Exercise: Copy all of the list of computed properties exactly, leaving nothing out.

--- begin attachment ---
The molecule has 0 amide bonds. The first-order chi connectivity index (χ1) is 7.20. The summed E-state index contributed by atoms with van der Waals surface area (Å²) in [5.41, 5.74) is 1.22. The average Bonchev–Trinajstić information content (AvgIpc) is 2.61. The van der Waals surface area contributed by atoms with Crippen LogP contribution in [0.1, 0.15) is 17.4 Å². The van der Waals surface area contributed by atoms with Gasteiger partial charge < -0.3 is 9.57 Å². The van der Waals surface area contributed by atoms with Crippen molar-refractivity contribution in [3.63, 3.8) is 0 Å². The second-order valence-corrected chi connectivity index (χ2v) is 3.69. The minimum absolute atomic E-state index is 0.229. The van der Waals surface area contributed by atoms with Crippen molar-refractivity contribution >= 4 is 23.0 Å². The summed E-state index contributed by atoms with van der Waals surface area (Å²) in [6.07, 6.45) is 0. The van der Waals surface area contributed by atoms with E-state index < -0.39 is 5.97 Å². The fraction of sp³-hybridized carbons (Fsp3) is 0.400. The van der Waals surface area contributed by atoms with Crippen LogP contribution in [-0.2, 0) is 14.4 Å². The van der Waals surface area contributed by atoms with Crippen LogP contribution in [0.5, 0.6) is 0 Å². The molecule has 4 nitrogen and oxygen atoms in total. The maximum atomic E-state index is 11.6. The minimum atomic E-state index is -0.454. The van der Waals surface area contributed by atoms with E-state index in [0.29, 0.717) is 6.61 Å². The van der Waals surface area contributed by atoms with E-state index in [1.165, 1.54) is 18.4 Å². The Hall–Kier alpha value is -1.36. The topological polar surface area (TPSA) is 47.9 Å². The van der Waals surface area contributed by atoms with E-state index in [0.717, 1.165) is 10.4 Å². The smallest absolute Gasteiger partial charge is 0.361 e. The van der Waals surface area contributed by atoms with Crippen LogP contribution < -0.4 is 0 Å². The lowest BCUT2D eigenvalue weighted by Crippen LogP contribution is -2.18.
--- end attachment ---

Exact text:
The molecule has 0 amide bonds. The first-order chi connectivity index (χ1) is 7.20. The summed E-state index contributed by atoms with van der Waals surface area (Å²) in [5.41, 5.74) is 1.22. The average Bonchev–Trinajstić information content (AvgIpc) is 2.61. The van der Waals surface area contributed by atoms with Crippen LogP contribution in [0.1, 0.15) is 17.4 Å². The van der Waals surface area contributed by atoms with Gasteiger partial charge < -0.3 is 9.57 Å². The van der Waals surface area contributed by atoms with Crippen molar-refractivity contribution in [3.63, 3.8) is 0 Å². The second-order valence-corrected chi connectivity index (χ2v) is 3.69. The minimum absolute atomic E-state index is 0.229. The van der Waals surface area contributed by atoms with Crippen molar-refractivity contribution >= 4 is 23.0 Å². The summed E-state index contributed by atoms with van der Waals surface area (Å²) in [6.07, 6.45) is 0. The van der Waals surface area contributed by atoms with E-state index < -0.39 is 5.97 Å². The fraction of sp³-hybridized carbons (Fsp3) is 0.400. The van der Waals surface area contributed by atoms with Crippen LogP contribution in [-0.2, 0) is 14.4 Å². The van der Waals surface area contributed by atoms with Crippen LogP contribution in [0.5, 0.6) is 0 Å². The molecule has 4 nitrogen and oxygen atoms in total. The maximum atomic E-state index is 11.6. The minimum atomic E-state index is -0.454. The van der Waals surface area contributed by atoms with E-state index in [0.29, 0.717) is 6.61 Å². The van der Waals surface area contributed by atoms with E-state index in [1.165, 1.54) is 18.4 Å². The Hall–Kier alpha value is -1.36. The topological polar surface area (TPSA) is 47.9 Å². The van der Waals surface area contributed by atoms with E-state index in [0.717, 1.165) is 10.4 Å². The smallest absolute Gasteiger partial charge is 0.361 e. The van der Waals surface area contributed by atoms with Crippen LogP contribution < -0.4 is 0 Å². The lowest BCUT2D eigenvalue weighted by Crippen LogP contribution is -2.18.